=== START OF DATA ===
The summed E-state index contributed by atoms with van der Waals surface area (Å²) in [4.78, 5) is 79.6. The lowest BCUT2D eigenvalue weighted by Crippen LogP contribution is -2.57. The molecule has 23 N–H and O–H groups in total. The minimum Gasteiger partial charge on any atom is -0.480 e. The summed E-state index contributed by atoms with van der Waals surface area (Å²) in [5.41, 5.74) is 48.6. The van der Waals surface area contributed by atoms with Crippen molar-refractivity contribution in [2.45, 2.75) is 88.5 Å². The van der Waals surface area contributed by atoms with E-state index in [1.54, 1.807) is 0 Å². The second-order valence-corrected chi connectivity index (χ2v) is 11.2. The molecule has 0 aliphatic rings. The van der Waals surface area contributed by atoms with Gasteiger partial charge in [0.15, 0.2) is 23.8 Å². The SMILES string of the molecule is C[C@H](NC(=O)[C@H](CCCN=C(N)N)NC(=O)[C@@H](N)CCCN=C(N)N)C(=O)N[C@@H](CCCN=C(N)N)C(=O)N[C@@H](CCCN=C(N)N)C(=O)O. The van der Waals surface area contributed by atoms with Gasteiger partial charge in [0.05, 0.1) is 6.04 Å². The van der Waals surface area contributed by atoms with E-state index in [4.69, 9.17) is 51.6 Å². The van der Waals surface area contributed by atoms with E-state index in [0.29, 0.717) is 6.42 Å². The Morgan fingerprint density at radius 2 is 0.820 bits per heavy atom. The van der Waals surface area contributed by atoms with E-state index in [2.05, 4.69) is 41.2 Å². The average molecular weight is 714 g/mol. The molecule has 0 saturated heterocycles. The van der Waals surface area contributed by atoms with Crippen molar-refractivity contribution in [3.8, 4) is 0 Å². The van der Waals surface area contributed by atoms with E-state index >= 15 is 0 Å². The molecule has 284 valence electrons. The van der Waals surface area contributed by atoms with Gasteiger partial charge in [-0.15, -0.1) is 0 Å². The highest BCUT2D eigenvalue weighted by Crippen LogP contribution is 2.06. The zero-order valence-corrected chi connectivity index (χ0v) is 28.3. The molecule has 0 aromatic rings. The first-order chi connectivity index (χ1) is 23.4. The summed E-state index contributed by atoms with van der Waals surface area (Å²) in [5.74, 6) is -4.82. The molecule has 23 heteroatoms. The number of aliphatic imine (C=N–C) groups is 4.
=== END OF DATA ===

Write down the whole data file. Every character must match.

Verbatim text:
The summed E-state index contributed by atoms with van der Waals surface area (Å²) in [4.78, 5) is 79.6. The lowest BCUT2D eigenvalue weighted by Crippen LogP contribution is -2.57. The molecule has 23 N–H and O–H groups in total. The minimum Gasteiger partial charge on any atom is -0.480 e. The summed E-state index contributed by atoms with van der Waals surface area (Å²) in [5.41, 5.74) is 48.6. The van der Waals surface area contributed by atoms with Crippen molar-refractivity contribution in [2.45, 2.75) is 88.5 Å². The van der Waals surface area contributed by atoms with E-state index in [1.54, 1.807) is 0 Å². The second-order valence-corrected chi connectivity index (χ2v) is 11.2. The molecule has 0 aliphatic rings. The van der Waals surface area contributed by atoms with Gasteiger partial charge in [0.15, 0.2) is 23.8 Å². The SMILES string of the molecule is C[C@H](NC(=O)[C@H](CCCN=C(N)N)NC(=O)[C@@H](N)CCCN=C(N)N)C(=O)N[C@@H](CCCN=C(N)N)C(=O)N[C@@H](CCCN=C(N)N)C(=O)O. The van der Waals surface area contributed by atoms with Gasteiger partial charge in [0.05, 0.1) is 6.04 Å². The van der Waals surface area contributed by atoms with E-state index in [4.69, 9.17) is 51.6 Å². The van der Waals surface area contributed by atoms with E-state index in [0.29, 0.717) is 6.42 Å². The Morgan fingerprint density at radius 2 is 0.820 bits per heavy atom. The van der Waals surface area contributed by atoms with E-state index in [2.05, 4.69) is 41.2 Å². The average molecular weight is 714 g/mol. The molecule has 0 saturated heterocycles. The van der Waals surface area contributed by atoms with Crippen molar-refractivity contribution in [3.8, 4) is 0 Å². The van der Waals surface area contributed by atoms with E-state index >= 15 is 0 Å². The molecule has 284 valence electrons. The van der Waals surface area contributed by atoms with Gasteiger partial charge in [-0.15, -0.1) is 0 Å². The highest BCUT2D eigenvalue weighted by Crippen LogP contribution is 2.06. The zero-order valence-corrected chi connectivity index (χ0v) is 28.3. The molecule has 0 aromatic rings. The first-order chi connectivity index (χ1) is 23.4. The summed E-state index contributed by atoms with van der Waals surface area (Å²) in [5.74, 6) is -4.82. The molecule has 23 heteroatoms. The number of aliphatic imine (C=N–C) groups is 4.